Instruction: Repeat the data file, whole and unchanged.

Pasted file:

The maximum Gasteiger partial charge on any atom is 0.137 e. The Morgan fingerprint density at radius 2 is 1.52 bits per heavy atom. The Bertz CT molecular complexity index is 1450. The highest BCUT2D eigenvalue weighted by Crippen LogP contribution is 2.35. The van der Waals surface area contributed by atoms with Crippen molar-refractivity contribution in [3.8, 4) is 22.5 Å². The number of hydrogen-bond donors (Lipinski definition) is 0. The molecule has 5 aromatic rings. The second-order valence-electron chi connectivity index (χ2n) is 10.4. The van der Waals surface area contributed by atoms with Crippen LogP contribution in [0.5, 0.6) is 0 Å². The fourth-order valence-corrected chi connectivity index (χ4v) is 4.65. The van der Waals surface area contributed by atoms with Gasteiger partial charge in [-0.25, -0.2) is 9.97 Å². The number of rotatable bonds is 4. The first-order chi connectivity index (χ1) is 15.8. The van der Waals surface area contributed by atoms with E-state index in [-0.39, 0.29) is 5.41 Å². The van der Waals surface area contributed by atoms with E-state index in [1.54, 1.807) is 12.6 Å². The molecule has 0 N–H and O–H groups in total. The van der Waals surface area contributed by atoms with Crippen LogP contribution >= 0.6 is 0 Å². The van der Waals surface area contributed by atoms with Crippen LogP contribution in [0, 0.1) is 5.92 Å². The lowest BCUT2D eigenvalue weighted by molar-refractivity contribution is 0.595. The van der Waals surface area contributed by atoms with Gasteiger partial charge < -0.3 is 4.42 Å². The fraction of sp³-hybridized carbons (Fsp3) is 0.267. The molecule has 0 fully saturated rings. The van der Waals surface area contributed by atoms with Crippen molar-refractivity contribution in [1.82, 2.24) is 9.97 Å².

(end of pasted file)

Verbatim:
The maximum Gasteiger partial charge on any atom is 0.137 e. The Morgan fingerprint density at radius 2 is 1.52 bits per heavy atom. The Bertz CT molecular complexity index is 1450. The highest BCUT2D eigenvalue weighted by Crippen LogP contribution is 2.35. The van der Waals surface area contributed by atoms with Crippen molar-refractivity contribution in [3.8, 4) is 22.5 Å². The number of hydrogen-bond donors (Lipinski definition) is 0. The molecule has 5 aromatic rings. The second-order valence-electron chi connectivity index (χ2n) is 10.4. The van der Waals surface area contributed by atoms with Crippen LogP contribution in [0.5, 0.6) is 0 Å². The fourth-order valence-corrected chi connectivity index (χ4v) is 4.65. The van der Waals surface area contributed by atoms with Gasteiger partial charge in [-0.25, -0.2) is 9.97 Å². The number of rotatable bonds is 4. The first-order chi connectivity index (χ1) is 15.8. The van der Waals surface area contributed by atoms with E-state index in [-0.39, 0.29) is 5.41 Å². The van der Waals surface area contributed by atoms with E-state index in [1.54, 1.807) is 12.6 Å². The molecule has 0 N–H and O–H groups in total. The van der Waals surface area contributed by atoms with Crippen LogP contribution >= 0.6 is 0 Å². The van der Waals surface area contributed by atoms with Crippen LogP contribution in [0, 0.1) is 5.92 Å². The lowest BCUT2D eigenvalue weighted by molar-refractivity contribution is 0.595. The van der Waals surface area contributed by atoms with Gasteiger partial charge < -0.3 is 4.42 Å². The fraction of sp³-hybridized carbons (Fsp3) is 0.267. The molecule has 0 fully saturated rings. The van der Waals surface area contributed by atoms with Crippen molar-refractivity contribution in [1.82, 2.24) is 9.97 Å².